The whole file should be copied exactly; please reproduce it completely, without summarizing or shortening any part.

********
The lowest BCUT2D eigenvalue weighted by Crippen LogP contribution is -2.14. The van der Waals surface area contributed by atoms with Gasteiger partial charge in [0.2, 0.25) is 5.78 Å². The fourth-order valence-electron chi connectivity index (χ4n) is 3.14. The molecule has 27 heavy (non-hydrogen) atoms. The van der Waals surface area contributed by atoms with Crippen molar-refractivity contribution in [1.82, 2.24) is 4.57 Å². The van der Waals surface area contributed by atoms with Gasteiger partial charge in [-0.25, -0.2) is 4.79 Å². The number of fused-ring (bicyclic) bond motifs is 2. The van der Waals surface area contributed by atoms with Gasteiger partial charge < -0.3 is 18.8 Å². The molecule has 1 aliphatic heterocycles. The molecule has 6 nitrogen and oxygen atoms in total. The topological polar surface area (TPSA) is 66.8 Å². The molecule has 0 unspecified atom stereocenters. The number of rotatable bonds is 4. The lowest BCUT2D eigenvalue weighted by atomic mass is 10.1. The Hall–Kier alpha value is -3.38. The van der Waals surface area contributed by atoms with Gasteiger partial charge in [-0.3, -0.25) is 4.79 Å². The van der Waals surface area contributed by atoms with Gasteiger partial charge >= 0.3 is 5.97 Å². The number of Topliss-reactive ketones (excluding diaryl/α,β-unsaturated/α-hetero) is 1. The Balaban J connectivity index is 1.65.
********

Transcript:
The lowest BCUT2D eigenvalue weighted by Crippen LogP contribution is -2.14. The van der Waals surface area contributed by atoms with Gasteiger partial charge in [0.2, 0.25) is 5.78 Å². The fourth-order valence-electron chi connectivity index (χ4n) is 3.14. The molecule has 27 heavy (non-hydrogen) atoms. The van der Waals surface area contributed by atoms with Crippen molar-refractivity contribution in [1.82, 2.24) is 4.57 Å². The van der Waals surface area contributed by atoms with Gasteiger partial charge in [-0.25, -0.2) is 4.79 Å². The number of fused-ring (bicyclic) bond motifs is 2. The van der Waals surface area contributed by atoms with Gasteiger partial charge < -0.3 is 18.8 Å². The molecule has 1 aliphatic heterocycles. The molecule has 6 nitrogen and oxygen atoms in total. The topological polar surface area (TPSA) is 66.8 Å². The molecule has 0 unspecified atom stereocenters. The number of rotatable bonds is 4. The lowest BCUT2D eigenvalue weighted by atomic mass is 10.1. The Hall–Kier alpha value is -3.38. The van der Waals surface area contributed by atoms with Gasteiger partial charge in [-0.3, -0.25) is 4.79 Å². The van der Waals surface area contributed by atoms with Gasteiger partial charge >= 0.3 is 5.97 Å². The number of Topliss-reactive ketones (excluding diaryl/α,β-unsaturated/α-hetero) is 1. The Balaban J connectivity index is 1.65.